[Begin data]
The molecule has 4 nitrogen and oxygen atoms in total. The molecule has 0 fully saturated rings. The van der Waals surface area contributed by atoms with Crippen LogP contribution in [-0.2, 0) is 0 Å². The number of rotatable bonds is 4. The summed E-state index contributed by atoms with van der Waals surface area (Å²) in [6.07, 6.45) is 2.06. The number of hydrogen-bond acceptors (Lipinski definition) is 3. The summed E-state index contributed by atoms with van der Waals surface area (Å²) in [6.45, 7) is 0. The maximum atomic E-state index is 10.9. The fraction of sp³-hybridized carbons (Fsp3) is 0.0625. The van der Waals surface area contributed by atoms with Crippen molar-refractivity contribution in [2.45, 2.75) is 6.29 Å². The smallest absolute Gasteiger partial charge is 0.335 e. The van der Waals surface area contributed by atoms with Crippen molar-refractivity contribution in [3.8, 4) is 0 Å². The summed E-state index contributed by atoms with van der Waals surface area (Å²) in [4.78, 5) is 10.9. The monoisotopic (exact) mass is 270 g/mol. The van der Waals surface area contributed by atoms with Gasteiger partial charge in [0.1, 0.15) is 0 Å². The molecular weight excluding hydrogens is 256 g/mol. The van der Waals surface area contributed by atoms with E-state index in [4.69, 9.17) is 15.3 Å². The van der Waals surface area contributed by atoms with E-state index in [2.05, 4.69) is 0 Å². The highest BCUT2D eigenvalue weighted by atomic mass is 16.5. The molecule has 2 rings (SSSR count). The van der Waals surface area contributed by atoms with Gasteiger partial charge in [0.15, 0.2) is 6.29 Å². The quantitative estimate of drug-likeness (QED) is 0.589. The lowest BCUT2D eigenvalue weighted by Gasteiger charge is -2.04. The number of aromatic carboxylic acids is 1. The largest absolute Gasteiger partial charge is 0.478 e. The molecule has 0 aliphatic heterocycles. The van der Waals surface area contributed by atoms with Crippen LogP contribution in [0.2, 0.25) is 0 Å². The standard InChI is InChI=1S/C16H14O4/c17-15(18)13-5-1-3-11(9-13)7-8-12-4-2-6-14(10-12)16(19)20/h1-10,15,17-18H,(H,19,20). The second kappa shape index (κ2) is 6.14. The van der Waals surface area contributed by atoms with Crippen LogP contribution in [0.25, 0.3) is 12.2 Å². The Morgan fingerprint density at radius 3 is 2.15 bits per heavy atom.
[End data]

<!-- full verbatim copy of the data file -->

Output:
The molecule has 4 nitrogen and oxygen atoms in total. The molecule has 0 fully saturated rings. The van der Waals surface area contributed by atoms with Crippen LogP contribution in [-0.2, 0) is 0 Å². The number of rotatable bonds is 4. The summed E-state index contributed by atoms with van der Waals surface area (Å²) in [6.07, 6.45) is 2.06. The number of hydrogen-bond acceptors (Lipinski definition) is 3. The summed E-state index contributed by atoms with van der Waals surface area (Å²) in [6.45, 7) is 0. The maximum atomic E-state index is 10.9. The fraction of sp³-hybridized carbons (Fsp3) is 0.0625. The van der Waals surface area contributed by atoms with Crippen molar-refractivity contribution in [2.45, 2.75) is 6.29 Å². The smallest absolute Gasteiger partial charge is 0.335 e. The van der Waals surface area contributed by atoms with Crippen molar-refractivity contribution in [3.8, 4) is 0 Å². The summed E-state index contributed by atoms with van der Waals surface area (Å²) in [4.78, 5) is 10.9. The monoisotopic (exact) mass is 270 g/mol. The van der Waals surface area contributed by atoms with Gasteiger partial charge in [0.1, 0.15) is 0 Å². The molecular weight excluding hydrogens is 256 g/mol. The van der Waals surface area contributed by atoms with E-state index in [4.69, 9.17) is 15.3 Å². The van der Waals surface area contributed by atoms with E-state index in [2.05, 4.69) is 0 Å². The highest BCUT2D eigenvalue weighted by atomic mass is 16.5. The molecule has 2 rings (SSSR count). The van der Waals surface area contributed by atoms with Gasteiger partial charge in [0.15, 0.2) is 6.29 Å². The quantitative estimate of drug-likeness (QED) is 0.589. The lowest BCUT2D eigenvalue weighted by Gasteiger charge is -2.04. The number of aromatic carboxylic acids is 1. The largest absolute Gasteiger partial charge is 0.478 e. The molecule has 0 aliphatic heterocycles. The van der Waals surface area contributed by atoms with Crippen LogP contribution in [0.2, 0.25) is 0 Å². The standard InChI is InChI=1S/C16H14O4/c17-15(18)13-5-1-3-11(9-13)7-8-12-4-2-6-14(10-12)16(19)20/h1-10,15,17-18H,(H,19,20). The second kappa shape index (κ2) is 6.14. The van der Waals surface area contributed by atoms with Crippen LogP contribution in [0.25, 0.3) is 12.2 Å². The Morgan fingerprint density at radius 3 is 2.15 bits per heavy atom.